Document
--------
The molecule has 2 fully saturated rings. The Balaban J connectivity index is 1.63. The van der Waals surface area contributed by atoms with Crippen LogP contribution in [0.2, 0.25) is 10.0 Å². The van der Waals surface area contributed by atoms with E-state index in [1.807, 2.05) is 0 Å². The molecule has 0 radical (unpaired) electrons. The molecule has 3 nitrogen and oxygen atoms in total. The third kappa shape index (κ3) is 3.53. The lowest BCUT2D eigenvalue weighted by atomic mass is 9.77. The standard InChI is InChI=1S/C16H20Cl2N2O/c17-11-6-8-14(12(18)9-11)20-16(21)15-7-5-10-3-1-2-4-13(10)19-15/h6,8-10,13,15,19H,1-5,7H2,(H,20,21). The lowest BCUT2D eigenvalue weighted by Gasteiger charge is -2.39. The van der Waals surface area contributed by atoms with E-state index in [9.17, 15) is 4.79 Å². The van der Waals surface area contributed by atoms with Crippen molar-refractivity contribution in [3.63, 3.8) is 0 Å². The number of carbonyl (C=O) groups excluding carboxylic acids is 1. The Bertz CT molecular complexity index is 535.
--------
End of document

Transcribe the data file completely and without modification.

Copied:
The molecule has 2 fully saturated rings. The Balaban J connectivity index is 1.63. The van der Waals surface area contributed by atoms with Crippen LogP contribution in [0.2, 0.25) is 10.0 Å². The van der Waals surface area contributed by atoms with E-state index in [1.807, 2.05) is 0 Å². The molecule has 0 radical (unpaired) electrons. The molecule has 3 nitrogen and oxygen atoms in total. The third kappa shape index (κ3) is 3.53. The lowest BCUT2D eigenvalue weighted by atomic mass is 9.77. The standard InChI is InChI=1S/C16H20Cl2N2O/c17-11-6-8-14(12(18)9-11)20-16(21)15-7-5-10-3-1-2-4-13(10)19-15/h6,8-10,13,15,19H,1-5,7H2,(H,20,21). The lowest BCUT2D eigenvalue weighted by Gasteiger charge is -2.39. The van der Waals surface area contributed by atoms with E-state index in [9.17, 15) is 4.79 Å². The van der Waals surface area contributed by atoms with Crippen molar-refractivity contribution in [3.63, 3.8) is 0 Å². The number of carbonyl (C=O) groups excluding carboxylic acids is 1. The Bertz CT molecular complexity index is 535.